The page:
Soooo, apparently when you take a heap of stinky sticky doors off your house and stack them up in your garage, nasty moisture creeps up the unlacquered under parts and makes the doors swell. This leads to arguments between you and someone else that goes something like:

"Is this the right door for (blah room)?"
"Yep, sure is"
"How do you know? It's not written on the door".
 "I just know (because I've been slaving over these damned things for days now. DAYS!!!)"
"Well it doesn't fit so it can't be right"
"It is the RIGHT GODDAMNED DOOR!!!!1!!"

So yeah. Stack doors on the flat. Then you won't need to sand off all your pretty paint and redo it all again later on.

Ooo, I have cornice now too. Yet to be painted obviously, but it fixes the problem of "Cornice that went around Cupboard of Doom" in the laundry...

...and now I can have a shower without worrying about charlie fluff and spiders getting me in the nude.

Also, other exciting things that happened since forever ago, pantry shelves!

I love my pantry shelves. They hold all my foods in the one place and make me feel rich. Why? Because if you have food in your pantry, clothes on your back, a roof over your head and a place to sleep, you're richer than 75% of the world. Watch me gloat over my pasta like it's bricks of solid gold, okay?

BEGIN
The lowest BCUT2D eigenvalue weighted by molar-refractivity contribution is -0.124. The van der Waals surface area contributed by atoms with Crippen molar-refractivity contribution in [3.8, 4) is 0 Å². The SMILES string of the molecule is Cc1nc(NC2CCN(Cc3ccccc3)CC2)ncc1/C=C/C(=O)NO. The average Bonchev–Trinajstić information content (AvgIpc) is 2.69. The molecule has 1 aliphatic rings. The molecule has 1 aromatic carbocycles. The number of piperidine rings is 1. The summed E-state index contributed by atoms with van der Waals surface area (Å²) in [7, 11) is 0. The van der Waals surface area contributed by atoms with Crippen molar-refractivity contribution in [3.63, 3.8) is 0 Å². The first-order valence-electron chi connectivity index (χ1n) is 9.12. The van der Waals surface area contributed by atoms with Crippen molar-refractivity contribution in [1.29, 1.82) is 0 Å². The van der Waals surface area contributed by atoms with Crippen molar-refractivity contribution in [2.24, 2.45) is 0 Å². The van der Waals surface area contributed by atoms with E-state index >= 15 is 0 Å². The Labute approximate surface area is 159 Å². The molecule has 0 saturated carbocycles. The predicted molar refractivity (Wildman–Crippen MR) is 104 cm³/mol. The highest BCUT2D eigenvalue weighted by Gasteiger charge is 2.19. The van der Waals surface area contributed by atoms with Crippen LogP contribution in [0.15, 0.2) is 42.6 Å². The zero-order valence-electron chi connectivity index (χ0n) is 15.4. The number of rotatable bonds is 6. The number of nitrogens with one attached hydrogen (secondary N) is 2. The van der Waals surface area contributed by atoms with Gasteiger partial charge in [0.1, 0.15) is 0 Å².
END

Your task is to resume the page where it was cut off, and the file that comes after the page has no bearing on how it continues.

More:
Also, my lounge room now has flooring!

Yes, for some reason my cats prefer not to sit on comfy furniture.

And if you stand in the right spot, squinting, after a few beers, you can actually trick yourself into thinking the WHOLE HOUSE HAS FLOORING!! Not really. But it sounds good.

I love putting this stuff down. Really. It's something I can do myself, it's straightfoward, hard to bugger up, and I get to use the drop saw. Win! Plus, instant results. No painting the same thing over and over. And over again. Just roll out the underlay, clip the boards together, and voila! Can't wait to get the rest of it down. I've warned my lovely man that when the next batch arrives I'm going to turn into a woman possessed and not sleep, eat, or shower until it's all down. He's looking forward to that, fo sho.